Cross-over study of novice intubators performing endotracheal intubation in an upright versus supine position

Joseph S. Turner, Timothy J. Ellender, Enola R. Okonkwo, Tyler M. Stepsis, Andrew C. Stevens, Christopher S. Eddy, Erik G. Sembroski, Anthony J. Perkins, Dylan D. Cooper

Research output: Contribution to journalArticlepeer-review

4 Scopus citations


There are a number of potential physical advantages to performing orotracheal intubation in an upright position. The objective of this study was to measure the success of intubation of a simulated patient in an upright versus supine position by novice intubators after brief training. This was a cross-over design study in which learners (medical students, physician assistant students, and paramedic students) intubated mannequins in both a supine (head of the bed at 0°) and upright (head of bed elevated at 45°) position. The primary outcome of interest was successful intubation of the trachea. Secondary outcomes included log time to intubation, Cormack–Lehane view obtained, Percent of Glottic Opening score, provider assessment of difficulty, and overall provider satisfaction with the position. There were a total of 126 participants: 34 medical students, 84 physician assistant students, and 8 paramedic students. Successful tracheal intubation was achieved in 114 supine attempts (90.5 %) and 123 upright attempts (97.6 %; P = 0.283). Upright positioning was associated with significantly faster log time to intubation, higher likelihood of achieving Grade I Cormack–Lehane view, higher Percent of Glottic Opening score, lower perceived difficulty, and higher provider satisfaction. A subset of 74 participants had no previous intubation training or experience. For these providers, there was a non-significant trend toward improved intubation success with upright positioning vs supine positioning (98.6 % vs. 87.8 %, P = 0.283). For all secondary outcomes in this group, upright positioning significantly outperformed supine positioning.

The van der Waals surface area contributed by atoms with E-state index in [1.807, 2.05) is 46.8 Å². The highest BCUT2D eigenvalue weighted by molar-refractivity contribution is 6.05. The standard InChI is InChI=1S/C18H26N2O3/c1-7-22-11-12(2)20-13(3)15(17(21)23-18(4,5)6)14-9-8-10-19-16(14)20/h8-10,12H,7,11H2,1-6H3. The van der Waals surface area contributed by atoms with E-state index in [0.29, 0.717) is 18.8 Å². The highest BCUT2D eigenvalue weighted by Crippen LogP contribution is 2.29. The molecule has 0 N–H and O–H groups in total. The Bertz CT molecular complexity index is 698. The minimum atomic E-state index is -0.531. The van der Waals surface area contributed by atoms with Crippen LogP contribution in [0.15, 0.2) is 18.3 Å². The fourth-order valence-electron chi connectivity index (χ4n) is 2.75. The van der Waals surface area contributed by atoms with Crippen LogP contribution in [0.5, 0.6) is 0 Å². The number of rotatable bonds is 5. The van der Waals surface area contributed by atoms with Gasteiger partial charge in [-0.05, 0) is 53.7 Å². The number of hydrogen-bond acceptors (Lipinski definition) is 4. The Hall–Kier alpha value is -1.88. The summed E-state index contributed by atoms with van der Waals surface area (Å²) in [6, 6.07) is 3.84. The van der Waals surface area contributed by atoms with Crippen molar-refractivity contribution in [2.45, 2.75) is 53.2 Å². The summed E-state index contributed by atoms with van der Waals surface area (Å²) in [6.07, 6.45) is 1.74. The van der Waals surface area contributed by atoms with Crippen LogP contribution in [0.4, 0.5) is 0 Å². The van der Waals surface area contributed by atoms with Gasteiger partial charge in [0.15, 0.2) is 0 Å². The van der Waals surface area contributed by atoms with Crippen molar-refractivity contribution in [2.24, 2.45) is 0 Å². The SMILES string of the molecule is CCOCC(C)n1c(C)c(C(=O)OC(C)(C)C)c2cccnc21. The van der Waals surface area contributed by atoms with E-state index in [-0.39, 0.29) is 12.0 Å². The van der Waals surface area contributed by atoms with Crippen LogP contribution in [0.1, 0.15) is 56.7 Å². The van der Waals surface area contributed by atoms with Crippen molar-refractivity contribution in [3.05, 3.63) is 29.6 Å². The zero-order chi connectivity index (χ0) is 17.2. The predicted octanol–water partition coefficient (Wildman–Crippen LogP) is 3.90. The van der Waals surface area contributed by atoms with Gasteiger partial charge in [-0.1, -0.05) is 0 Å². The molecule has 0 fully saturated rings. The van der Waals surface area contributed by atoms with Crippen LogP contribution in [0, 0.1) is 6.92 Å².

Original languageEnglish (US)
Pages (from-to)513-518
Number of pages6
JournalInternal and Emergency Medicine
Issue number4
StatePublished - Jun 1 2017


  • Airway management
  • Education
  • Intubation
  • Simulation

ASJC Scopus subject areas

  • Internal Medicine
  • Emergency Medicine

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